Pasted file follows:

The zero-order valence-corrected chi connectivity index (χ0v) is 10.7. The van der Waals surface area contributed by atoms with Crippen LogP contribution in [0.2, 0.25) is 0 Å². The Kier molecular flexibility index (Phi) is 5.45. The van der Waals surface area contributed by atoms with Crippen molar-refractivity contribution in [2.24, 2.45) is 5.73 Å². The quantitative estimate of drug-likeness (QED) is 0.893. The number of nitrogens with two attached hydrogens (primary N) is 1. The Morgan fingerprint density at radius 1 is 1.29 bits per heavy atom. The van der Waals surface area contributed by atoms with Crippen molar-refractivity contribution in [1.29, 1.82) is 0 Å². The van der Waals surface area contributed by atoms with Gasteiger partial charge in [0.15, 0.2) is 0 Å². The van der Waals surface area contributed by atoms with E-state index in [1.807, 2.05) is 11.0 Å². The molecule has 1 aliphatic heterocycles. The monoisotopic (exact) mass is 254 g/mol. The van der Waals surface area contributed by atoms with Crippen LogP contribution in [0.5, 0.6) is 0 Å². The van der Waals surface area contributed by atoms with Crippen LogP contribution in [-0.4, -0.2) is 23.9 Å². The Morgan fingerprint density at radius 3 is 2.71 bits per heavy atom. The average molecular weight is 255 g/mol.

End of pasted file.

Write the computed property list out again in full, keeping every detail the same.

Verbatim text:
The zero-order valence-corrected chi connectivity index (χ0v) is 10.7. The van der Waals surface area contributed by atoms with Crippen LogP contribution in [0.2, 0.25) is 0 Å². The Kier molecular flexibility index (Phi) is 5.45. The van der Waals surface area contributed by atoms with Crippen molar-refractivity contribution in [2.24, 2.45) is 5.73 Å². The quantitative estimate of drug-likeness (QED) is 0.893. The number of nitrogens with two attached hydrogens (primary N) is 1. The Morgan fingerprint density at radius 1 is 1.29 bits per heavy atom. The van der Waals surface area contributed by atoms with Crippen molar-refractivity contribution in [1.29, 1.82) is 0 Å². The van der Waals surface area contributed by atoms with Gasteiger partial charge in [0.15, 0.2) is 0 Å². The van der Waals surface area contributed by atoms with E-state index in [1.807, 2.05) is 11.0 Å². The molecule has 1 aliphatic heterocycles. The monoisotopic (exact) mass is 254 g/mol. The van der Waals surface area contributed by atoms with Crippen LogP contribution in [0.5, 0.6) is 0 Å². The van der Waals surface area contributed by atoms with Crippen LogP contribution in [-0.4, -0.2) is 23.9 Å². The Morgan fingerprint density at radius 3 is 2.71 bits per heavy atom. The average molecular weight is 255 g/mol.